The United Kingdom and European Union have finally reached a preliminary agreement on the terms of their divorce — and it just might force Theresa May’s government to break up.
On Tuesday, the U.K. prime minister confirmed that her government had reached a Brexit deal (or, more precisely, a draft agreement on the “technical” terms of a Brexit deal) with E.U. negotiators. The precise details of that deal are not yet public. But according to the BBC, it includes “commitments over citizens’ rights after Brexit, a proposed 21-month transition period after the U.K.’s departure on 29 March 2019 and details of the so-called £39bn ‘divorce bill.’”
The most significant provision in the draft agreement, however, concerns a “backstop” for preserving an open border between Northern Ireland (which, as part of the United Kingdom, would be leaving the European Union) and Ireland (which would remain an E.U. member state). For weeks, negotiators have struggled to reach a mutually satisfying solution to the problem of the Irish border. And it isn’t hard to see why.
Free movement and trade between the U.K. and Ireland was a cornerstone of the Good Friday Agreement, and thus, a pillar of peace in the region ever since. Thousands of people cross the border daily for work, and many companies have built business models and supply chains that depend on the maintenance of seamless commerce between Ireland and Northern Ireland. Thus, many in May’s Tory Party insist that any Brexit deal must keep that border open.
But Ireland is not leaving the E.U., and the E.U. is, among other things, a customs union — a bloc of countries with synchronized trade rules, which applies uniform tariffs on goods produced outside the union. If Britain exits that union, then Ireland would be forced to impose tariffs on products produced in Northern Ireland, and the border between the two would harden.
The U.K. could leave the E.U. while remaining in the customs union — currently, Turkey isn’t a part of the former, but still claims membership in the latter. But staying in the customs union would bar the U.K. from brokering its own bilateral trade agreements, while also compelling it to respect the European Court of Justice as the final authority in its trade disputes.
Thus, many “Brexiteers” in May’s party insist that any Brexit deal must include the U.K.’s withdrawal from the customs union.
Squaring this circle has not been easy. The E.U. had offered to allow Northern Ireland to remain in the customs union, while letting the rest of the United Kingdom go its own way. But that arrangement would have established a regulatory and customs border between Northern Ireland and the rest of Britain — a prospect that May’s allies in the Democratic Unionist Party find untenable, and that plenty of other Tories see as an attack on the U.K.’s unity and sovereignty.
Now, May has reportedly found a solution to the border conundrum that she believes both the E.U. — and her partners in parliament — can live with. As Business Insider reports:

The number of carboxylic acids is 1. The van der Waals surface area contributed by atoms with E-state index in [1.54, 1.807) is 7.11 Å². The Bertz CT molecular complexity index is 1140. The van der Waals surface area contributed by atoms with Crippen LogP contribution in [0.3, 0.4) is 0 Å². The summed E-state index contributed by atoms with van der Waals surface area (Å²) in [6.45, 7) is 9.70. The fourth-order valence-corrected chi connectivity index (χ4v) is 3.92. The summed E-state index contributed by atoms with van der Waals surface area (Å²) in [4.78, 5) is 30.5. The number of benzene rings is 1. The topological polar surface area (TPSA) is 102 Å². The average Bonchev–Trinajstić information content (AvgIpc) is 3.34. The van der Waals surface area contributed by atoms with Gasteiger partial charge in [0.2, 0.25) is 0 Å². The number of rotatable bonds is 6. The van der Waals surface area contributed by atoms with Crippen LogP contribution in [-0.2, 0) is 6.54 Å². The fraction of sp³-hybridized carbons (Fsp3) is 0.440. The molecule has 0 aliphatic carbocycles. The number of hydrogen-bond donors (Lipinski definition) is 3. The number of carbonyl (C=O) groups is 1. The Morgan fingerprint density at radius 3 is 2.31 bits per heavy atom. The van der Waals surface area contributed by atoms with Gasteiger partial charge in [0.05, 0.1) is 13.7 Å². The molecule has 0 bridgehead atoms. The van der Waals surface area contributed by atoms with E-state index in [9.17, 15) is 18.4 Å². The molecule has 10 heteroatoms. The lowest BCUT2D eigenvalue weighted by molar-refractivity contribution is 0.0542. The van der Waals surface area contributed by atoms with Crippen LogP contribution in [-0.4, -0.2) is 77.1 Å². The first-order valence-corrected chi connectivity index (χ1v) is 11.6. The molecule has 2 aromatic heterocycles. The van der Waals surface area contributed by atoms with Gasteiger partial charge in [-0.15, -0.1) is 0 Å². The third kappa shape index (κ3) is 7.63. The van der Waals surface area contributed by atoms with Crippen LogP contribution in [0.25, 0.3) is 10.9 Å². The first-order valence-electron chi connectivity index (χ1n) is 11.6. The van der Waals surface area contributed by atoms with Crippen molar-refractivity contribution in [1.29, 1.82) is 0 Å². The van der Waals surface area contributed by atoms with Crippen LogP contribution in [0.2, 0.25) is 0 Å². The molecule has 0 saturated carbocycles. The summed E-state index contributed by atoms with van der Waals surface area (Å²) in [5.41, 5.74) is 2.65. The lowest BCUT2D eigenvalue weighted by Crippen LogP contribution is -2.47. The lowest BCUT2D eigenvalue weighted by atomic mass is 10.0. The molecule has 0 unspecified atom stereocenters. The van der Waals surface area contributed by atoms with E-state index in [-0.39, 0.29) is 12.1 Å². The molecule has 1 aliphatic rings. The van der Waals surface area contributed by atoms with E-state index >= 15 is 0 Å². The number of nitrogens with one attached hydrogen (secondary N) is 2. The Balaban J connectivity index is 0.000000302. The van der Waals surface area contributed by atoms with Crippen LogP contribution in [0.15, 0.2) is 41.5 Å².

UK and EU negotiators agreed that there will be a UK-wide “backstop” if they fail to negotiate a trade deal that negates the need for border checks on the island of Ireland before the end of the two-year Brexit transition period.
The backstop will take the shape of a UK-wide customs union with the EU, with Northern Ireland sticking to some of the European single market. This would guarantee no border checks between Northern Ireland and the Republic. However, the backstop is not set to come with a fixed end-date … [i]nstead, it will come with a “review clause” for deciding when it can come to an end.
In other words: Both sides have agreed to maintain a rough approximation of the status quo, and pretend that the Tories’ mutually exclusive Brexit demands can still, theoretically, be fully implemented at some unspecified future date.
May spent Tuesday evening attempting to sell this plan to individual members of her administration, before a full cabinet meeting on Wednesday. As of last month, a contingent of cabinet officials — including Brexit secretary Dominic Raab — was reportedly planning to resign in protest, if May agreed to a “backstop” with no fixed end date.
Even if May succeeds in putting down that mutiny, her chances of beating back a parliamentary rebellion look grim.
DUP deputy leader Nigel Dodds said Tuesday that his party “couldn’t possibly vote for” the deal — which is problematic, since the Conservatives rely on the DUP’s ten votes for their majority coalition. What’s more, many of May’s own Conservatives are sure to oppose the deal; among them, the party’s most ardent Brexiteers, and its most recalcitrant remainers. Former foreign secretary Boris Johnson called May’s draft agreement “utterly unacceptable to anyone who believes in democracy” on Tuesday — while pro-remain MPs argued that democracy required May to subject her deal to a second referendum.
If the U.K. does not ink a deal with the E.U. by March 29, it will crash out of the union and into economic anarchy. It’s possible that the specter of a debased pound, chaotic ports, and food shortages will transform political realities in London between now and then. But at the moment, it is difficult to see how May can possibly get a majority of parliament to vote for a diplomatically viable form of Brexit — not least, because Brexit is an objectively terrible idea. Given a choice between claiming ownership of an actually-existing Brexit, and deriding any agreement put before the House of Commons as a betrayal of the one true Brexit (or, of the emerging pro-remain majority), few savvy politicians would choose the former unless they absolutely had to. And Labor MPs, Tory backbenchers, and the DUP simply do not have that obligation; only Theresa May, and any MPs who wish to stay on the Spice Girls’ good side, do.